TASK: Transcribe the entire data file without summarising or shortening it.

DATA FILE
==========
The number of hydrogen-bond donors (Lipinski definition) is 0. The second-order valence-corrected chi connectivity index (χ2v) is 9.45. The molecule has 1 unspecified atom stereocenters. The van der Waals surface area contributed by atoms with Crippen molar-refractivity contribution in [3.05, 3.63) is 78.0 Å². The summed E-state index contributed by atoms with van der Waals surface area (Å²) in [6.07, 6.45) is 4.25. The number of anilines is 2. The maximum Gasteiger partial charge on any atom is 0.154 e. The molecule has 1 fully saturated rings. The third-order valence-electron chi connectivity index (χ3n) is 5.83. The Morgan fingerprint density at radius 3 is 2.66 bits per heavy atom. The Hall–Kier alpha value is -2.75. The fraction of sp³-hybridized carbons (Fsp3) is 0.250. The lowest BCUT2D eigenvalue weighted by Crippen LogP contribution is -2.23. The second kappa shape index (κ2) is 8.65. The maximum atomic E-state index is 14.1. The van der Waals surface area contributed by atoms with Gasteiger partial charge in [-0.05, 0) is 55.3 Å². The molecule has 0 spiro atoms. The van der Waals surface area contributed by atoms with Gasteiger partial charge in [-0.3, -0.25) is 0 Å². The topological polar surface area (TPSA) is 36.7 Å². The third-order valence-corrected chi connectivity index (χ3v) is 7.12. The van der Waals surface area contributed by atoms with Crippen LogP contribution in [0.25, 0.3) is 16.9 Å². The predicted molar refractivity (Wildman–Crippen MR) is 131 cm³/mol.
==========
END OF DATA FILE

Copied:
The number of hydrogen-bond donors (Lipinski definition) is 0. The second-order valence-corrected chi connectivity index (χ2v) is 9.45. The molecule has 1 unspecified atom stereocenters. The van der Waals surface area contributed by atoms with Crippen molar-refractivity contribution in [3.05, 3.63) is 78.0 Å². The summed E-state index contributed by atoms with van der Waals surface area (Å²) in [6.07, 6.45) is 4.25. The number of anilines is 2. The maximum Gasteiger partial charge on any atom is 0.154 e. The molecule has 1 fully saturated rings. The third-order valence-electron chi connectivity index (χ3n) is 5.83. The Morgan fingerprint density at radius 3 is 2.66 bits per heavy atom. The Hall–Kier alpha value is -2.75. The fraction of sp³-hybridized carbons (Fsp3) is 0.250. The lowest BCUT2D eigenvalue weighted by Crippen LogP contribution is -2.23. The second kappa shape index (κ2) is 8.65. The maximum atomic E-state index is 14.1. The van der Waals surface area contributed by atoms with Gasteiger partial charge in [-0.05, 0) is 55.3 Å². The molecule has 0 spiro atoms. The van der Waals surface area contributed by atoms with Gasteiger partial charge in [-0.3, -0.25) is 0 Å². The topological polar surface area (TPSA) is 36.7 Å². The third-order valence-corrected chi connectivity index (χ3v) is 7.12. The van der Waals surface area contributed by atoms with Crippen LogP contribution in [0.25, 0.3) is 16.9 Å². The predicted molar refractivity (Wildman–Crippen MR) is 131 cm³/mol.